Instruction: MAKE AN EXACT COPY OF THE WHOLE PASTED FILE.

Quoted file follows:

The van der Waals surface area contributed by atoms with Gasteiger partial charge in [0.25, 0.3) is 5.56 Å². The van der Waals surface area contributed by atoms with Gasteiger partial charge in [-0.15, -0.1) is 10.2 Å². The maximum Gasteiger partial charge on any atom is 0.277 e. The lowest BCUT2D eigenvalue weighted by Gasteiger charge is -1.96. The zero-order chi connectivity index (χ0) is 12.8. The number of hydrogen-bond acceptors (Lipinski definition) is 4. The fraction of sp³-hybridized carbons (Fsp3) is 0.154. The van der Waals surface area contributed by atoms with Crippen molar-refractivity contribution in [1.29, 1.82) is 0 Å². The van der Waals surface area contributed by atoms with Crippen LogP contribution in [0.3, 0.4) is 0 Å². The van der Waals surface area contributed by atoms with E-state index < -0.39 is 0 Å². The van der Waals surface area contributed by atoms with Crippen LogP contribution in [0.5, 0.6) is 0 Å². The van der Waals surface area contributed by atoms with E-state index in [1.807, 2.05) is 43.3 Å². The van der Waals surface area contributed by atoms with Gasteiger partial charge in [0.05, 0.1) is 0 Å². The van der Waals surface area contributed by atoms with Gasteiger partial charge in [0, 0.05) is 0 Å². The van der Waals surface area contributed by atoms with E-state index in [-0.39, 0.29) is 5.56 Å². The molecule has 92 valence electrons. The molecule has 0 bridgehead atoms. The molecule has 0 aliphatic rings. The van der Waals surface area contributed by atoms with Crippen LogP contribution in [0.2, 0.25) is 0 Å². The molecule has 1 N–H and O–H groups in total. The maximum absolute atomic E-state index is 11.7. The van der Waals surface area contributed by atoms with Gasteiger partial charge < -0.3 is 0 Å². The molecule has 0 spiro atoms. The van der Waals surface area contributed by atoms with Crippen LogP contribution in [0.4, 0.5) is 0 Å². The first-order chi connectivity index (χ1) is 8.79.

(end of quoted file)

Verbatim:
The van der Waals surface area contributed by atoms with Gasteiger partial charge in [0.25, 0.3) is 5.56 Å². The van der Waals surface area contributed by atoms with Gasteiger partial charge in [-0.15, -0.1) is 10.2 Å². The maximum Gasteiger partial charge on any atom is 0.277 e. The lowest BCUT2D eigenvalue weighted by Gasteiger charge is -1.96. The zero-order chi connectivity index (χ0) is 12.8. The number of hydrogen-bond acceptors (Lipinski definition) is 4. The fraction of sp³-hybridized carbons (Fsp3) is 0.154. The van der Waals surface area contributed by atoms with Crippen molar-refractivity contribution in [1.29, 1.82) is 0 Å². The van der Waals surface area contributed by atoms with Crippen LogP contribution in [0.3, 0.4) is 0 Å². The van der Waals surface area contributed by atoms with E-state index < -0.39 is 0 Å². The van der Waals surface area contributed by atoms with Crippen LogP contribution in [0.5, 0.6) is 0 Å². The van der Waals surface area contributed by atoms with E-state index in [1.807, 2.05) is 43.3 Å². The van der Waals surface area contributed by atoms with Gasteiger partial charge in [0.05, 0.1) is 0 Å². The van der Waals surface area contributed by atoms with Gasteiger partial charge in [0, 0.05) is 0 Å². The van der Waals surface area contributed by atoms with E-state index in [-0.39, 0.29) is 5.56 Å². The molecule has 92 valence electrons. The molecule has 0 bridgehead atoms. The molecule has 0 aliphatic rings. The van der Waals surface area contributed by atoms with Crippen LogP contribution in [0.2, 0.25) is 0 Å². The molecule has 1 N–H and O–H groups in total. The maximum absolute atomic E-state index is 11.7. The van der Waals surface area contributed by atoms with Gasteiger partial charge < -0.3 is 0 Å². The molecule has 0 spiro atoms. The van der Waals surface area contributed by atoms with Crippen LogP contribution in [0.4, 0.5) is 0 Å². The first-order chi connectivity index (χ1) is 8.79.